Who Is Alan Alda?
Alan Alda was born on January 28, 1936, in New York City. He made his Broadway debut in 1959 and his film debut in 1963, but it was his role on the television series M*A*S*H (1972–83) that earned him his greatest popularity. Alda earned more than 20 Emmy nominations and won five times for his work on the series, which provided a showcase for his talents as a socially conscious writer, director and performer.
Born Alphonso Joseph D'Abruzzo on January 28, 1936, in New York City, Alan Alda is best known for his role as Hawkeye Pierce on the long-running television series M*A*S*H. He is the son of actor Robert Alda, and his first acting experiences were through his father. Alda first appeared on stage as a baby. But his childhood was more of a drama than a comedy. His mother was mentally unstable, and he suffered a bout of polio as a child.
Alda married his wife Arlene in 1957. The couple have three daughters together: Eve, Elizabeth and Beatrice.
Alda's film credits include: California Suite (1978), The Seduction of Joe Tynan (1979), The Four Seasons (1981), Sweet Liberty (1986), A New Life (1988), Crimes and Misdemeanors (1989), Manhattan Murder Mystery (1993) and The Aviator (2004).
Debuting in 1972, the television series M*A*S*H went on to become one of the most popular situation comedies in TV history. Alda played the sarcastic, but tender-hearted surgeon Captain Benjamin Franklin Pierce, better known as "Hawkeye." Set during the Korea War, the series followed the misadventures of the staff of an army surgical unit.
Lasting for more than a decade, M*A*S*H gave Alda the opportunity to explore his full range of artistic talents. Not only did he act on the show, but he directed and wrote several episodes. Alda earned many honors for his work on M*A*S*H, including more than 20 Emmy Award nominations. He took home television's most coveted prize in several categories over the years, including for outstanding lead actor, outstanding directing and outstanding writing.
While on M*A*S*H, Alda found time to pursue other projects. He returned to the big screen with such films as Neil Simon's California Suite (1978) with Jane Fonda and Maggie Smith. Alda wrote and starred in the political drama The Seduction of Joe Tynan (1979) with Meryl Streep. Alda also worked in front of and behind the camera for the dramatic comedy The Four Seasons (1981) with Carol Burnett. In addition to performing his lead role, he wrote the film's screenplay and served as its director.
After M*A*S*H ended in 1983, Alda focused mainly on his film career. He appeared in the comedies Sweet Liberty (1986) and A New Life (1988), which he also wrote and directed. In addition to his own projects, Alda enjoyed several opportunities to work with director Woody Allen on such films as Crimes and Misdemeanors (1989) and Manhattan Murder Mystery (1993).
TV & Theatre Roles, Book Projects
On the small screen, Alda signed on to host the PBS series Scientific American Frontiers in 1993. He served as the program's host until 2005. In 2004 Alda joined the cast of the television political drama series The West Wing. He played in the role of a Republican Senator named Arnold Vinick, for which he won an Emmy for best supporting actor in 2006.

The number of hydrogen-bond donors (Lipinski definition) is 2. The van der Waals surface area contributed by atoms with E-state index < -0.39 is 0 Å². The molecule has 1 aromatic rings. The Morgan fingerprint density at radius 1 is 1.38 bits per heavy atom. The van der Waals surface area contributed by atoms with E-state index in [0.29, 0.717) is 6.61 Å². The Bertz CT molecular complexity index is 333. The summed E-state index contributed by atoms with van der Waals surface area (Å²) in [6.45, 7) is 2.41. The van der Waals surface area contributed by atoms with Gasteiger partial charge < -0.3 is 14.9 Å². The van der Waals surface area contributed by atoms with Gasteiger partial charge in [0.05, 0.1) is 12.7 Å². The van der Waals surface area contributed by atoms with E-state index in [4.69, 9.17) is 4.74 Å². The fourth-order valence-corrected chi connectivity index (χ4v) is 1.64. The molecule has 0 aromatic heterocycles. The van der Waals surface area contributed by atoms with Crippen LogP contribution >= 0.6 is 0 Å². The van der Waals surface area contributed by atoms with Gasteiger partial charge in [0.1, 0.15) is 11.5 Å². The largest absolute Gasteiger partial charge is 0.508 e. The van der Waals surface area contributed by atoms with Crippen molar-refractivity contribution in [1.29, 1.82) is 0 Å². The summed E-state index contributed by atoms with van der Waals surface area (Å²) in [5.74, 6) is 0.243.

Outside of the small screen, Alda made time for Broadway. In 2005 he played Shelly Levene in David Mamet's revival of Glengarry Glen Ross, for which he was nominated for a Tony. Already an accomplished screenwriter, Alda published his first memoir, Never Have Your Dog Stuffed: And Other Things I've Learned, that same year. He had a small role in Martin Scorsese's The Aviator starring Leonardo DiCaprio that same year. In 2007, Alda released his second autobiographical work Things I Overheard While Talking to Myself. More recently, Alda has appeared on the popular TV comedy 30 Rock, The Big C, and The Blacklist.
In 2015 Alda was nominated for an Emmy for his guest starring role as Alan Fitch in NBC's The Blacklist. That year he also appeared in Steven Spielberg's Cold War drama Bridge of Spies.
In a July 2018 interview on CBS This Morning, Alda revealed that he was diagnosed with Parkinson's disease in early 2015. The 82-year-old actor said the degenerative disease had barely slowed him down, noting that he continues to perform as well as regularly play tennis and take boxing lessons.
"I'm not angry because it's a challenge," he said. "You know you've got to cross the street. There are cars coming. How do you get across the street? You don't just sit on the pavement and say, 'Well, I guess I'll never cross the street again.' You find a way to do it."
Alda started out performing in a summer stock theater in Pennsylvania when he was 16 years old. While a student at New York's Fordham University, he spent some time studying abroad. There Alda made an appearance with his father on television. In 1959, he made his Broadway debut in Only in America. Alda then appeared in Purlie Victorious (1960) with Ruby Dee and Ossie Davis. A few years later, he made his film debut in the film version of Purlie Victorious, which was called Gone Are the Days (1963).
In 1964, Alan Alda received critical acclaim for his starring role in the play Fair Game for Lovers. More Broadway appearances followed on the next few years, in such productions as The Owl and the Pussycat and The Apple Tree. Near the end of the 1960s, Alda landed the starring role in the football comedy Paper Lion (1968), playing writer George Plimpton. He also starred in the drama Jenny (1970) with Marlo Thomas.
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